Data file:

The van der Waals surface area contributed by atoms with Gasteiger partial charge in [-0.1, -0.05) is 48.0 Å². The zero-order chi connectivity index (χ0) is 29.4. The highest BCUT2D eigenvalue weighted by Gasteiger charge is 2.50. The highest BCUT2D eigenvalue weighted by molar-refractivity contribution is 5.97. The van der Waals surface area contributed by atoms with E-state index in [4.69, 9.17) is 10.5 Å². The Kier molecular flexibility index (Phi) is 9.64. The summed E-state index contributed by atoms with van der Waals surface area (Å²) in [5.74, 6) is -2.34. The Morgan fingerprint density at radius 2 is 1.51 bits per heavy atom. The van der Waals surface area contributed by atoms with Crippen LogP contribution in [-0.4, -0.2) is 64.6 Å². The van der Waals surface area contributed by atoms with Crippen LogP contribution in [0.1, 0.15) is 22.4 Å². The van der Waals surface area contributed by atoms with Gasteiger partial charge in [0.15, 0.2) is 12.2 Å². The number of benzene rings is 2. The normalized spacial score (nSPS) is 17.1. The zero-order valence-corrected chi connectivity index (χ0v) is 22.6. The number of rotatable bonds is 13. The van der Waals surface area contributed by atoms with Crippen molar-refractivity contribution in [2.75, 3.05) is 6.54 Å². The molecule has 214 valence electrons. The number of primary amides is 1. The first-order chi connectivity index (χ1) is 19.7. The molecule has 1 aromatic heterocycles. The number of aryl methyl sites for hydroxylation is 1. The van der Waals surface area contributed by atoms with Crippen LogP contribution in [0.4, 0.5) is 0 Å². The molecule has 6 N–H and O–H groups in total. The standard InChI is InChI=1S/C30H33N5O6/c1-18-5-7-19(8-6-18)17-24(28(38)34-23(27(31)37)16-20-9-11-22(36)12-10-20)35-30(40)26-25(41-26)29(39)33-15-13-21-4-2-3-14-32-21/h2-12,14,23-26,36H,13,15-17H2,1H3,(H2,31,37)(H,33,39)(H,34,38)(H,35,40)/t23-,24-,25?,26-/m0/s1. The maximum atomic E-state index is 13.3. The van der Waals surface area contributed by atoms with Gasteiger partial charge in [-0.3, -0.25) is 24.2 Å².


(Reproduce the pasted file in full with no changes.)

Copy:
The van der Waals surface area contributed by atoms with Gasteiger partial charge in [-0.1, -0.05) is 48.0 Å². The zero-order chi connectivity index (χ0) is 29.4. The highest BCUT2D eigenvalue weighted by Gasteiger charge is 2.50. The highest BCUT2D eigenvalue weighted by molar-refractivity contribution is 5.97. The van der Waals surface area contributed by atoms with E-state index in [4.69, 9.17) is 10.5 Å². The Kier molecular flexibility index (Phi) is 9.64. The summed E-state index contributed by atoms with van der Waals surface area (Å²) in [5.74, 6) is -2.34. The Morgan fingerprint density at radius 2 is 1.51 bits per heavy atom. The van der Waals surface area contributed by atoms with Crippen LogP contribution in [-0.4, -0.2) is 64.6 Å². The van der Waals surface area contributed by atoms with Crippen LogP contribution in [0.1, 0.15) is 22.4 Å². The van der Waals surface area contributed by atoms with Gasteiger partial charge in [0.15, 0.2) is 12.2 Å². The number of benzene rings is 2. The normalized spacial score (nSPS) is 17.1. The zero-order valence-corrected chi connectivity index (χ0v) is 22.6. The number of rotatable bonds is 13. The van der Waals surface area contributed by atoms with Crippen molar-refractivity contribution in [2.75, 3.05) is 6.54 Å². The molecule has 214 valence electrons. The number of primary amides is 1. The first-order chi connectivity index (χ1) is 19.7. The molecule has 1 aromatic heterocycles. The number of aryl methyl sites for hydroxylation is 1. The van der Waals surface area contributed by atoms with Crippen LogP contribution in [0.4, 0.5) is 0 Å². The molecule has 6 N–H and O–H groups in total. The standard InChI is InChI=1S/C30H33N5O6/c1-18-5-7-19(8-6-18)17-24(28(38)34-23(27(31)37)16-20-9-11-22(36)12-10-20)35-30(40)26-25(41-26)29(39)33-15-13-21-4-2-3-14-32-21/h2-12,14,23-26,36H,13,15-17H2,1H3,(H2,31,37)(H,33,39)(H,34,38)(H,35,40)/t23-,24-,25?,26-/m0/s1. The maximum atomic E-state index is 13.3. The van der Waals surface area contributed by atoms with Gasteiger partial charge in [-0.3, -0.25) is 24.2 Å².